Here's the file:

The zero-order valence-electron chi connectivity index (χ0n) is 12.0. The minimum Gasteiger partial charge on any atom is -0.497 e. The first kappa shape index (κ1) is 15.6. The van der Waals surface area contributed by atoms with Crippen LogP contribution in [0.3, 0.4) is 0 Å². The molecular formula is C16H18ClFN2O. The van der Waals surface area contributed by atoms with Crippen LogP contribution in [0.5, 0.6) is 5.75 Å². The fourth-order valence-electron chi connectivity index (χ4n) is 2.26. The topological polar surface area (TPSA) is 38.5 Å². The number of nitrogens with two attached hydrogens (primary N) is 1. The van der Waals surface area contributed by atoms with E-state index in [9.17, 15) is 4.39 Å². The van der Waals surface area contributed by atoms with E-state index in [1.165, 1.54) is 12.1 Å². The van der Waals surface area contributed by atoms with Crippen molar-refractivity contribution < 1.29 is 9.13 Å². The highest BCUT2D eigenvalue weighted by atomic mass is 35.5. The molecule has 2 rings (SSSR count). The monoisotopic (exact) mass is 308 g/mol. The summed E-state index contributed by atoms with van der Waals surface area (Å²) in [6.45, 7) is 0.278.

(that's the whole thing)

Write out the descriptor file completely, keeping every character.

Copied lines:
The zero-order valence-electron chi connectivity index (χ0n) is 12.0. The minimum Gasteiger partial charge on any atom is -0.497 e. The first kappa shape index (κ1) is 15.6. The van der Waals surface area contributed by atoms with Crippen LogP contribution in [0.3, 0.4) is 0 Å². The molecular formula is C16H18ClFN2O. The van der Waals surface area contributed by atoms with Crippen LogP contribution in [0.5, 0.6) is 5.75 Å². The fourth-order valence-electron chi connectivity index (χ4n) is 2.26. The topological polar surface area (TPSA) is 38.5 Å². The number of nitrogens with two attached hydrogens (primary N) is 1. The van der Waals surface area contributed by atoms with E-state index in [9.17, 15) is 4.39 Å². The van der Waals surface area contributed by atoms with E-state index in [1.165, 1.54) is 12.1 Å². The van der Waals surface area contributed by atoms with Crippen molar-refractivity contribution < 1.29 is 9.13 Å². The highest BCUT2D eigenvalue weighted by atomic mass is 35.5. The molecule has 2 rings (SSSR count). The monoisotopic (exact) mass is 308 g/mol. The summed E-state index contributed by atoms with van der Waals surface area (Å²) in [6.45, 7) is 0.278.